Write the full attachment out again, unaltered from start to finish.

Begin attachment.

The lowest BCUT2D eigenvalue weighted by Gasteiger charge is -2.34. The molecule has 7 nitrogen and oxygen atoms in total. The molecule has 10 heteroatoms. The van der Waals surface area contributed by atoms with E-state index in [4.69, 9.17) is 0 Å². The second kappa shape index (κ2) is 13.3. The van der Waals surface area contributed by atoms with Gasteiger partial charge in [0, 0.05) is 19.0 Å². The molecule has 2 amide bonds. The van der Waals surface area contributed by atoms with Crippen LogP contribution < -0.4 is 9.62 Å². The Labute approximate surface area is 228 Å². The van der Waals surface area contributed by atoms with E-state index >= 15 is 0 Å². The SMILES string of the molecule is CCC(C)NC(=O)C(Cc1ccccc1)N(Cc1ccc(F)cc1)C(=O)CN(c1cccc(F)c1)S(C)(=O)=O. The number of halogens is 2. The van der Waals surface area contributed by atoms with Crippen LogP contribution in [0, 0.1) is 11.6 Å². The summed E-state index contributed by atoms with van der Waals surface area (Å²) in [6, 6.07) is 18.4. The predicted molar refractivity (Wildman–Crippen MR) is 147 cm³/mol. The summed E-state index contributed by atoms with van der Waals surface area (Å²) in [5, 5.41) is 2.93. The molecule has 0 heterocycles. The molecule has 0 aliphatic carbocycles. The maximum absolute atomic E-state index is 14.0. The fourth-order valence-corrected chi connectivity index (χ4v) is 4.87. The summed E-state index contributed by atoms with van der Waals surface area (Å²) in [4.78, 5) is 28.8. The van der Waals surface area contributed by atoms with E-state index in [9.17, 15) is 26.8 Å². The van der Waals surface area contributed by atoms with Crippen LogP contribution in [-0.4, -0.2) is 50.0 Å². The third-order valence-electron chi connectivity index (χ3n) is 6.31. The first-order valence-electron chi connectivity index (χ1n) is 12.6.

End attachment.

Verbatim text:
The lowest BCUT2D eigenvalue weighted by Gasteiger charge is -2.34. The molecule has 7 nitrogen and oxygen atoms in total. The molecule has 10 heteroatoms. The van der Waals surface area contributed by atoms with E-state index in [4.69, 9.17) is 0 Å². The second kappa shape index (κ2) is 13.3. The van der Waals surface area contributed by atoms with Gasteiger partial charge in [0, 0.05) is 19.0 Å². The molecule has 2 amide bonds. The van der Waals surface area contributed by atoms with Crippen LogP contribution < -0.4 is 9.62 Å². The Labute approximate surface area is 228 Å². The van der Waals surface area contributed by atoms with E-state index >= 15 is 0 Å². The SMILES string of the molecule is CCC(C)NC(=O)C(Cc1ccccc1)N(Cc1ccc(F)cc1)C(=O)CN(c1cccc(F)c1)S(C)(=O)=O. The number of halogens is 2. The van der Waals surface area contributed by atoms with Crippen LogP contribution in [0, 0.1) is 11.6 Å². The summed E-state index contributed by atoms with van der Waals surface area (Å²) in [6, 6.07) is 18.4. The predicted molar refractivity (Wildman–Crippen MR) is 147 cm³/mol. The summed E-state index contributed by atoms with van der Waals surface area (Å²) in [5, 5.41) is 2.93. The molecule has 0 heterocycles. The molecule has 0 aliphatic carbocycles. The maximum absolute atomic E-state index is 14.0. The fourth-order valence-corrected chi connectivity index (χ4v) is 4.87. The summed E-state index contributed by atoms with van der Waals surface area (Å²) in [4.78, 5) is 28.8. The van der Waals surface area contributed by atoms with E-state index in [9.17, 15) is 26.8 Å². The van der Waals surface area contributed by atoms with Crippen LogP contribution in [-0.4, -0.2) is 50.0 Å². The third-order valence-electron chi connectivity index (χ3n) is 6.31. The first-order valence-electron chi connectivity index (χ1n) is 12.6.